Japan–Turkey relations

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Japanese–Turkish relations
Map indicating locations of Japan and Turkey

Japan

Turkey

Japanese–Turkish relations are foreign relations between Japan and Turkey. Japan has an embassy in Ankara and a consulate-general in Istanbul. Turkey has an embassy in Tokyo.

History[edit]

Ottoman Empire[edit]

The Japanese cruiser Kongō in Istanbul, 1891, following the Ertuğrul incident, by Luigi Acquarone (1800–1896).

Relations between the two countries started in the 19th century. A foundational event occurred in 1890, when the Turkish frigate Ertuğrul sank off the coast of Wakayama, Japan, after having an audience with the Meiji Emperor. The surviving sailors were taken back to Istanbul by two Japanese frigates. A monument commemorating the Ottoman sailors has been erected in Kushimoto of Wakayama Prefecture, near the Kushimoto Turkish Memorial Museum. In 2015, marking the 125th anniversary of relations between Japan and the Ottoman Empire, with the support of the Ministry of Foreign Affairs of Japan and the Government of the Republic of Turkey, the movie "125 Years" was released.[1] The motion picture reflects the two historical incidents of Ertuğrul and the Turkish Government's support of Japanese nationals in 1985.

In the late 19th and early 20th centuries, a veritable Japanophilia took hold of the Ottoman press with hundreds upon hundreds of articles written dealing with Japan.[2] As an "Eastern" people who originated in East Asia, many Turks felt a special affinity for another Eastern, Asian nation like Japan, which had modernized without becoming Westernized.[3] Further adding to the mutual attraction between the Turks and the Japanese was their shared enmity towards Russia, the archenemy of the Ottomans for centuries and the new archenemy of Japan.[4] Already starting to promote the ideology of Pan-Asianism, the Japanese start to court the Sublime Porte with the Meiji Emperor sending princes of the House of Yamato to visit the Sultan-Caliph Abdul Hamid II bearing gifts and proposals for treaties, which generated much excitement in the Ottoman press.[3] The paranoid, tyrannical Abdul Hamid II, who while admiring Japan to a certain extent, was obsessed with the fear sparked by popular rumors that the Meiji Emperor would convert to Islam and proclaim himself Caliph, thereby displaying him as the object of veneration from all the world's Sunni Muslims.[4]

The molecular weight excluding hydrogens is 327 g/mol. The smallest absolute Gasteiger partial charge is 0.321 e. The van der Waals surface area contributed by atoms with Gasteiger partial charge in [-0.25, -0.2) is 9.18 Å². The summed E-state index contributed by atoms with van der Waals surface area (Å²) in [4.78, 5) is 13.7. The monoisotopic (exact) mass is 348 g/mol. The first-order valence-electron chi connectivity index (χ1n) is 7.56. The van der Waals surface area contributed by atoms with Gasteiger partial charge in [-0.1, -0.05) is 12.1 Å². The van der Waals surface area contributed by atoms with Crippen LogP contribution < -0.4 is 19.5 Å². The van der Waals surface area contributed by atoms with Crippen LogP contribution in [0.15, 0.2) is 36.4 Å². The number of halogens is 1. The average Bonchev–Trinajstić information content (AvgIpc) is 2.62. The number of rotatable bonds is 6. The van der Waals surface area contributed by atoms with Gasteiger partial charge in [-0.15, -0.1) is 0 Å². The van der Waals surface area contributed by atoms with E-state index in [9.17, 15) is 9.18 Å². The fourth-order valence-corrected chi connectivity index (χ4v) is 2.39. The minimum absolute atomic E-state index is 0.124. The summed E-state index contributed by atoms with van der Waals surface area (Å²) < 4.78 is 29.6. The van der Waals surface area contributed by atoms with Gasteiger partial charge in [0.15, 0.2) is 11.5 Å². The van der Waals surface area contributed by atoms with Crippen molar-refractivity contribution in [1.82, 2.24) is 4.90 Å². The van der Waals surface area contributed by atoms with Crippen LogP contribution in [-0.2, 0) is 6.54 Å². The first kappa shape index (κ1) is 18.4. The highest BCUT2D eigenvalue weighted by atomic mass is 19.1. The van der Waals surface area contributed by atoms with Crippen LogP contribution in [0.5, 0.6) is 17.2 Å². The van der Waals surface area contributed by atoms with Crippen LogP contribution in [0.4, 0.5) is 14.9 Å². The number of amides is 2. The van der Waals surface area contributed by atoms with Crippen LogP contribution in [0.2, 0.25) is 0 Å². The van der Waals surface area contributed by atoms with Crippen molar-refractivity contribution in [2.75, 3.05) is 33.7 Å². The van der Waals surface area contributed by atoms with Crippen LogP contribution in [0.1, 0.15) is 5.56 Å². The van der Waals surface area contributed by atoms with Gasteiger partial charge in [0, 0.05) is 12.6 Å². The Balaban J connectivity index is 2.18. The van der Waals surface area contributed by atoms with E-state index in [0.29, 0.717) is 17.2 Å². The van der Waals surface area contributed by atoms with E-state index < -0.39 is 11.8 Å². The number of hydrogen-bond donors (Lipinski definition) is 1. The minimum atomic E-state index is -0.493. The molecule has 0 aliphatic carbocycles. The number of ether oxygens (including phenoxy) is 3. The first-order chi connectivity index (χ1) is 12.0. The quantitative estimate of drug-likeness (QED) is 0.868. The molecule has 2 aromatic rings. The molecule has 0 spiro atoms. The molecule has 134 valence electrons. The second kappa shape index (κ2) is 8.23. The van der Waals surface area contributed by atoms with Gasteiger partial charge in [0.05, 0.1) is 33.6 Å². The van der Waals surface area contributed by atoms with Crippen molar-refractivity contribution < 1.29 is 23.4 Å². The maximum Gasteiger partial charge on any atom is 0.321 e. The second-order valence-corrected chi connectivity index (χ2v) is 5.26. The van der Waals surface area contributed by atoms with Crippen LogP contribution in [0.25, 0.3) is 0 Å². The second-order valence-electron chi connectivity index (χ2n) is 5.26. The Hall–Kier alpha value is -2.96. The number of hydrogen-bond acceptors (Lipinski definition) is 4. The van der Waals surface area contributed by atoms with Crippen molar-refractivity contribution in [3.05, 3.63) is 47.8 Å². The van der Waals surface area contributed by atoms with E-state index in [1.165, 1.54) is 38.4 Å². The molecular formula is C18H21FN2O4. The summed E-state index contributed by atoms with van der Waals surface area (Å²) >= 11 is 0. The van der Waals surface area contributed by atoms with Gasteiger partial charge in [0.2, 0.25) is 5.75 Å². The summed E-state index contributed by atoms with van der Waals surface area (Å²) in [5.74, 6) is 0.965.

The Committee of Union and Progress (CUP) greatly admired Japan, which they took as their model.[5] The fact that an Asian nation like Japan had defeated Russia in 1905, the traditional enemy of the Ottoman Empire was very inspiring to the Unionists, and Unionist newspapers all portrayed Japan’s victory as a triumph not only over Russia, but also over western values.[6] The Unionists especially admired the Japanese for their embrace of western science and technology without losing their "Eastern spiritual essence", which was seen as proving that one could modernize without embracing western values, providing the inspiration to make the Ottoman Empire into the "Japan of the Near East".[7] The Turks originated as a people living north of the Great Wall of China, with the first mention of the Turks in history occurring in a letter written to the Chinese emperor Wen in 585 AD. Over the centuries the Turks had wandered across Eurasia, settling in very large numbers in Anatolia after their victory over the Romans at the Battle of Manzikert in 1071. The Unionists were proud of the East Asian origins of the Turkish people, and spent much time glorying Turan, which was the name they had adopted for the homeland of the Turks in East Asia that was located somewhere north of the Great Wall of China.[8] As the Chinese and Koreans were the traditional enemies of the Turks, there no ties of friendship to celebrate with those peoples. Ziya Gökalp, the chief ideologue of the Young Turks charged in a 1913 essay that "the sword of the Turk and likewise his pen have exalted the Arabs, the Chinese and the Persians" rather than themselves and that the modern Turks "needed to turn back to their ancient past".[9] Gökalp argued it was time for the Turks to start following such great "Turanian" heroes as Attila the Hun, Genghis Khan, Tamerlane the Great and Hulagu Khan.[10]